Polypoduim cambricum ‘Richard Kayse’ AGM

Around about the time that Vermeer was finishing his painting ‘The Astronomer’, and in the year that Spain recognised Portugal as an independent nation, a man named Richard Kayse from Bristol discovered this beautiful fern growing on limestone cliffs near Cardiff. Two centuries later it had disappeared from cultivation, and it was not until another 200 years had passed, in 1980, that fern expert Martin Rickard set out with a pair of binoculars and rediscovered it in the exact same spot, in an area which is now an SSSI: Site of Special Scientific Interest. This beautiful, slowly spreading fern...

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white and pink flowers

Chrysanthemum ‘Innocence’ AGM

For years I fought against growing chrysanthemums, probably influenced by their association with funerals, and with those garish bunches wrapped in coloured cellophane on garage forecourts; but recently and most particularly after growing ‘Innocence’ I have come to appreciate their contribution to our garden at what can be rather a sombre time of year. Who could not enjoy the soft pinky white flowers that welcome me each time I step out of the back door? Flowers that have, last week, weathered and come sailing through -2.8 degrees! ‘Innocence’ is one of the single Korean chrysanthemums, which have been bred over many...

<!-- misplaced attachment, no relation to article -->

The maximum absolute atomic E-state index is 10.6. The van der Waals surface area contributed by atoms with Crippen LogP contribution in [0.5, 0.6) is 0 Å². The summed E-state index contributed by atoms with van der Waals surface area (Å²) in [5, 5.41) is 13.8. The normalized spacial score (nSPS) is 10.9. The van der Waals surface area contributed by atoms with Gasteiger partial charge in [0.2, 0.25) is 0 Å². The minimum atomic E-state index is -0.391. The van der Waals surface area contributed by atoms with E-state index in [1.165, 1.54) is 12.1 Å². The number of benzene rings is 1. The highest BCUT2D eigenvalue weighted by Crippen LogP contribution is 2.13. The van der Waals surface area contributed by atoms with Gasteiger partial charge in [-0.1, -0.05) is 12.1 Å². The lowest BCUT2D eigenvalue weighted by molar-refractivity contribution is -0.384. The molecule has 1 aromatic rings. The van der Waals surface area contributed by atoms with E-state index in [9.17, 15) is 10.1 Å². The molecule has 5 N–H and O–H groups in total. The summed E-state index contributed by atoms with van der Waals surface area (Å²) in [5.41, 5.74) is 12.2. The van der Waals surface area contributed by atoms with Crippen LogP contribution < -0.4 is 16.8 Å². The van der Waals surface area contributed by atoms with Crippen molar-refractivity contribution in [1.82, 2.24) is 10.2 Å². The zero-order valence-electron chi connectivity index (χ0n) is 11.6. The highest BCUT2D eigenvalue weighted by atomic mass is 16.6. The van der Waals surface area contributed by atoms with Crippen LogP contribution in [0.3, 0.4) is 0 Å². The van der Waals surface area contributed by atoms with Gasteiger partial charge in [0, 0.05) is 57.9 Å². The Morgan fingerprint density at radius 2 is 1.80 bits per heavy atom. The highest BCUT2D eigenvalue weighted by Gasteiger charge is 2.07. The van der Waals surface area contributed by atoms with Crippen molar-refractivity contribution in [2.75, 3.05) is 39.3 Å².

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Diascia personata

For me it is the ultimate cottage garden plant – the thing is, that at any time from late spring until the end of October, I could have chosen the lovely Diascia personata for this slot. Admittedly it can get overlooked in the summer as there is so much competition, but this week it looks simply stunning surrounded by grasses, asters, a beautiful late blue salvia and the fading, autumnal flowerheads of almost everything else. D. personata is a short-lived, semi-evergreen, hardy (H4, but must have sun and good drainage) perennial and it grows happily alongside almost any border companion....

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Plectranthus argentatus AGM

Plectranthus are members of the Lamiaceae or mint family, and they’re my latest craze. All species are tender and are really valuable subjects for container growing, not only for the highly ornamental value of their foliage, but also because many are happiest grown in part shade and some in almost full shade. Even P. argentatus, with its silver grey leaves (which usually indicates a love of undiluted sunshine), does best for me with a little shade especially at the hottest time of the day. The soft velvety leaves alone are reason enough to give it pride of place in any...

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